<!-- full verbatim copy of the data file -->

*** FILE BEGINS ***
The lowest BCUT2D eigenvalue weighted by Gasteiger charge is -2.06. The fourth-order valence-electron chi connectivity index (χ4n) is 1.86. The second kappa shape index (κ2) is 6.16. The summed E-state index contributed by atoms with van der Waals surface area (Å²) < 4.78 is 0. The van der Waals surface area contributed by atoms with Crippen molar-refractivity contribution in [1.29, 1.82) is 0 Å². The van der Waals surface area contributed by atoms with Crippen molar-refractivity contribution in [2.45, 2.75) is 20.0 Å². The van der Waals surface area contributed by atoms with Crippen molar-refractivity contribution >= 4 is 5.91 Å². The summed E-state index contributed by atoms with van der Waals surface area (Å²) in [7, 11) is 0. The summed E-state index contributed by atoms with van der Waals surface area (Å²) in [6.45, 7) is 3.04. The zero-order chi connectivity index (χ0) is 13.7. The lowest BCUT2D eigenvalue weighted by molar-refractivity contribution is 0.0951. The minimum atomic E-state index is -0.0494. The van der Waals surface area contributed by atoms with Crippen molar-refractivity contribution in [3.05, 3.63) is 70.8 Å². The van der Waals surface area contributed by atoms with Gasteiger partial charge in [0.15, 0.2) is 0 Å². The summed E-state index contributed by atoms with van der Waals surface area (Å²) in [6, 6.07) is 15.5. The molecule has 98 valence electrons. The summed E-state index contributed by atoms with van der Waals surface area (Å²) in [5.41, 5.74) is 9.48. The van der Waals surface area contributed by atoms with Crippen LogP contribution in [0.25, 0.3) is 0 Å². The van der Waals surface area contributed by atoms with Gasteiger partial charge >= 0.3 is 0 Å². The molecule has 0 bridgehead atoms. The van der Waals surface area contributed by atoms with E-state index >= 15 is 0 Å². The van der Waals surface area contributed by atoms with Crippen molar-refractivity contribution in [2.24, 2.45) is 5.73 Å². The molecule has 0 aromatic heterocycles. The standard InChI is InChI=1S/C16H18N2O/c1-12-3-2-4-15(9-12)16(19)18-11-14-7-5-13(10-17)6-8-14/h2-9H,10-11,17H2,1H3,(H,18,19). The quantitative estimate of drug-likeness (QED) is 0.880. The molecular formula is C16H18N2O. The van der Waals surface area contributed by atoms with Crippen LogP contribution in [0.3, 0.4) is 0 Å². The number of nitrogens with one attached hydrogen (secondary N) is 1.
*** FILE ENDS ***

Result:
The lowest BCUT2D eigenvalue weighted by Gasteiger charge is -2.06. The fourth-order valence-electron chi connectivity index (χ4n) is 1.86. The second kappa shape index (κ2) is 6.16. The summed E-state index contributed by atoms with van der Waals surface area (Å²) < 4.78 is 0. The van der Waals surface area contributed by atoms with Crippen molar-refractivity contribution in [1.29, 1.82) is 0 Å². The van der Waals surface area contributed by atoms with Crippen molar-refractivity contribution in [2.45, 2.75) is 20.0 Å². The van der Waals surface area contributed by atoms with Crippen molar-refractivity contribution >= 4 is 5.91 Å². The summed E-state index contributed by atoms with van der Waals surface area (Å²) in [7, 11) is 0. The summed E-state index contributed by atoms with van der Waals surface area (Å²) in [6.45, 7) is 3.04. The zero-order chi connectivity index (χ0) is 13.7. The lowest BCUT2D eigenvalue weighted by molar-refractivity contribution is 0.0951. The minimum atomic E-state index is -0.0494. The van der Waals surface area contributed by atoms with Crippen molar-refractivity contribution in [3.05, 3.63) is 70.8 Å². The van der Waals surface area contributed by atoms with Gasteiger partial charge in [0.15, 0.2) is 0 Å². The summed E-state index contributed by atoms with van der Waals surface area (Å²) in [6, 6.07) is 15.5. The molecule has 98 valence electrons. The summed E-state index contributed by atoms with van der Waals surface area (Å²) in [5.41, 5.74) is 9.48. The van der Waals surface area contributed by atoms with Crippen LogP contribution in [0.25, 0.3) is 0 Å². The van der Waals surface area contributed by atoms with Gasteiger partial charge >= 0.3 is 0 Å². The molecule has 0 bridgehead atoms. The van der Waals surface area contributed by atoms with E-state index >= 15 is 0 Å². The van der Waals surface area contributed by atoms with Crippen molar-refractivity contribution in [2.24, 2.45) is 5.73 Å². The molecule has 0 aromatic heterocycles. The standard InChI is InChI=1S/C16H18N2O/c1-12-3-2-4-15(9-12)16(19)18-11-14-7-5-13(10-17)6-8-14/h2-9H,10-11,17H2,1H3,(H,18,19). The quantitative estimate of drug-likeness (QED) is 0.880. The molecular formula is C16H18N2O. The van der Waals surface area contributed by atoms with Crippen LogP contribution in [0.3, 0.4) is 0 Å². The number of nitrogens with one attached hydrogen (secondary N) is 1.